Homeowner Helpers: Best ways to organize and store photos

Homeowner HelpersAre you drowning in photos that you forgot you even had?

If you’re like many of us who have thousands of photos clogging up our phone storage and digital cameras, keeping track of them becomes next to impossible, never mind being able to enjoy them again.

And it’s not just digital photos. While printed photos may not be nearly as popular as they once were, chances are you have a bunch of them lying around, too.


That’s why these quick tips on the best ways to organize and store your photos can be invaluable.

It might seem daunting at first, particularly if you’ve never “decluttered” your photos before. It’s kind of like the idea of having to declutter your whole home — where do you start? But once you clear out the backlog, if you get into the habit of doing a little bit at a time and doing it regularly, staying on top of your photos can be simple.

So, where do you start?

#1. What’s your goal: The first thing to do is decide what you want to do with all your photos. Do you want to preserve them for future use, have quick and easy access for a special project like a birthday slideshow, or just be able to reminisce?


Knowing your goal will help you to prioritize as you go through your photos.

#2. Where are they: Next, take stock of where you have photos stored. For prints, are they in albums, tossed into a drawer or stuffed in boxes that are scattered around the house?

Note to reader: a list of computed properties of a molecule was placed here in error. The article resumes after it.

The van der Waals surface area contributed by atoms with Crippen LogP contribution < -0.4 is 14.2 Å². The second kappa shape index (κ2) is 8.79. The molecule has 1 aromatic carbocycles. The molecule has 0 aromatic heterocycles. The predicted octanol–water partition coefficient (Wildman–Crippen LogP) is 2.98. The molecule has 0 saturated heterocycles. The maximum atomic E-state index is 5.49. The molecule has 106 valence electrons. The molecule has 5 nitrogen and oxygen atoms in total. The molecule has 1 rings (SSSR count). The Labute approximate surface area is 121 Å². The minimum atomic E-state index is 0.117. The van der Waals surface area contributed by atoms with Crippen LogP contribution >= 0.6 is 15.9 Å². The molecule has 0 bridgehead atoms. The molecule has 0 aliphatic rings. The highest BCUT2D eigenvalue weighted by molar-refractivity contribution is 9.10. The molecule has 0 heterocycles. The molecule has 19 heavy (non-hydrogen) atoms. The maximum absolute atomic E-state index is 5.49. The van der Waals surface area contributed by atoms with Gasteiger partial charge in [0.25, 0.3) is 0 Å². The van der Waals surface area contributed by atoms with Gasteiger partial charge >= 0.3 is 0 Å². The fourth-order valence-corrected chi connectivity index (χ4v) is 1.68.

best ways to organize photos


Is your phone chock full of photos?

Digitally, are they all on your phone, have they been downloaded to a computer or the cloud? If on a computer, they could be in more than one spot. Searching for files with a .jpg or .jpeg extension will help you find them all. Don’t forget to check things like your email and social media accounts.

Once you know where they all are, gather them together in one spot to make it easier to start working through them. That could be a temporary folder on your computer or a room in your home that gives you enough space to spread out and leave things out until you’re done.


Try setting aside an hour at a time, whether that’s every day, once a week or some other frequency. An hour will give you enough time to make progress at each sitting without burning out.

#3. Your organization plan: How to organize your photos can be done many ways and is really up to the individual. Some good examples include by year (or even by decade), by subject, by theme or by event.

One easy way to organize digital photos is by year with sub-folders by subject or theme. For prints, many of which are often much older, you may not remember the year. In that case, grouping by a decade or subject matter might be easier.


#4. The hard part, editing: Going through thousands of photos is going to be time consuming, but there’s no getting around it.

For prints:

  • First, discard duplicate or poor-quality photos.
  • Group related photos together and organize into the storage system you’ve decided on.
  • If you have older “sticky” photo albums, consider removing the photos (easily done by sliding dental floss under the photos) in favour of another storage/organizing option. The albums take up a lot of space and the sticky pages are covered with acidic glue strips and plastic that can cause the pictures to deteriorate. It’s a good idea to write identifying information on the back of the photos, if you remember what they are. Just be sure to use an acid-free, photo-safe pencil or pen (available at art supply and crafts stores).
  • Over time, prints can become damaged by things like sun, humidity, heat and mould. For this reason, you might want to consider converting your old prints to digital files. There are several ways you can do this, from scanning yourself to camera shops, big box kiosks and online services. Then it becomes a personal choice of whether or not to keep the originals.